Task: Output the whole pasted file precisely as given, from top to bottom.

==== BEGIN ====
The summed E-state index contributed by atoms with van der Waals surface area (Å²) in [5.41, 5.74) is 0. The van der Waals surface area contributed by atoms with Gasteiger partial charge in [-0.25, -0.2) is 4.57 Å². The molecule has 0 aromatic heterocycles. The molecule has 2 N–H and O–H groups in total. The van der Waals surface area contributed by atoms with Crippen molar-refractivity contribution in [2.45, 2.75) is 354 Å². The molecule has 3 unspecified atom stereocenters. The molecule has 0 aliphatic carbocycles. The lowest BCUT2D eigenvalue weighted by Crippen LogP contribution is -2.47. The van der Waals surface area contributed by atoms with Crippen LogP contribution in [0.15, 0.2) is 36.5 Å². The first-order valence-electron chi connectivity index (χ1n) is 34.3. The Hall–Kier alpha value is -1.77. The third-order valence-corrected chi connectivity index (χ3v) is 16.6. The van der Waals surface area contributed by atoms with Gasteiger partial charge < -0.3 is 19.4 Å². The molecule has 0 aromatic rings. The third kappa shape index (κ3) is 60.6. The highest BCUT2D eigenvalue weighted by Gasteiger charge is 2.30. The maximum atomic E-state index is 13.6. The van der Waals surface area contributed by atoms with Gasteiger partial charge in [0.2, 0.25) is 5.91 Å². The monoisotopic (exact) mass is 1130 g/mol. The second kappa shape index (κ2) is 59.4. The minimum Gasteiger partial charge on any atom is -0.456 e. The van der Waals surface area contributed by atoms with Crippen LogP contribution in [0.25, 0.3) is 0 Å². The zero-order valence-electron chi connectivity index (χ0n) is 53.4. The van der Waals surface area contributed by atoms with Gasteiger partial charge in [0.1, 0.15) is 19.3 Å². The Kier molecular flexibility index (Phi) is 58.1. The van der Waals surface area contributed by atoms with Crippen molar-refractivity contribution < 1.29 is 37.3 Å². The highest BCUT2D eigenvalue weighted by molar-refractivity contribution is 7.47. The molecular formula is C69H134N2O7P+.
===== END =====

The summed E-state index contributed by atoms with van der Waals surface area (Å²) in [5.41, 5.74) is 0. The van der Waals surface area contributed by atoms with Gasteiger partial charge in [-0.25, -0.2) is 4.57 Å². The molecule has 0 aromatic heterocycles. The molecule has 2 N–H and O–H groups in total. The van der Waals surface area contributed by atoms with Crippen molar-refractivity contribution in [2.45, 2.75) is 354 Å². The molecule has 3 unspecified atom stereocenters. The molecule has 0 aliphatic carbocycles. The lowest BCUT2D eigenvalue weighted by Crippen LogP contribution is -2.47. The van der Waals surface area contributed by atoms with Crippen LogP contribution in [0.15, 0.2) is 36.5 Å². The first-order valence-electron chi connectivity index (χ1n) is 34.3. The Hall–Kier alpha value is -1.77. The third-order valence-corrected chi connectivity index (χ3v) is 16.6. The van der Waals surface area contributed by atoms with Gasteiger partial charge < -0.3 is 19.4 Å². The molecule has 0 aromatic rings. The third kappa shape index (κ3) is 60.6. The highest BCUT2D eigenvalue weighted by Gasteiger charge is 2.30. The maximum atomic E-state index is 13.6. The van der Waals surface area contributed by atoms with Gasteiger partial charge in [0.2, 0.25) is 5.91 Å². The monoisotopic (exact) mass is 1130 g/mol. The second kappa shape index (κ2) is 59.4. The minimum Gasteiger partial charge on any atom is -0.456 e. The van der Waals surface area contributed by atoms with Crippen LogP contribution in [0.25, 0.3) is 0 Å². The zero-order valence-electron chi connectivity index (χ0n) is 53.4. The van der Waals surface area contributed by atoms with Gasteiger partial charge in [0.1, 0.15) is 19.3 Å². The Kier molecular flexibility index (Phi) is 58.1. The van der Waals surface area contributed by atoms with Crippen molar-refractivity contribution < 1.29 is 37.3 Å². The highest BCUT2D eigenvalue weighted by molar-refractivity contribution is 7.47. The molecular formula is C69H134N2O7P+.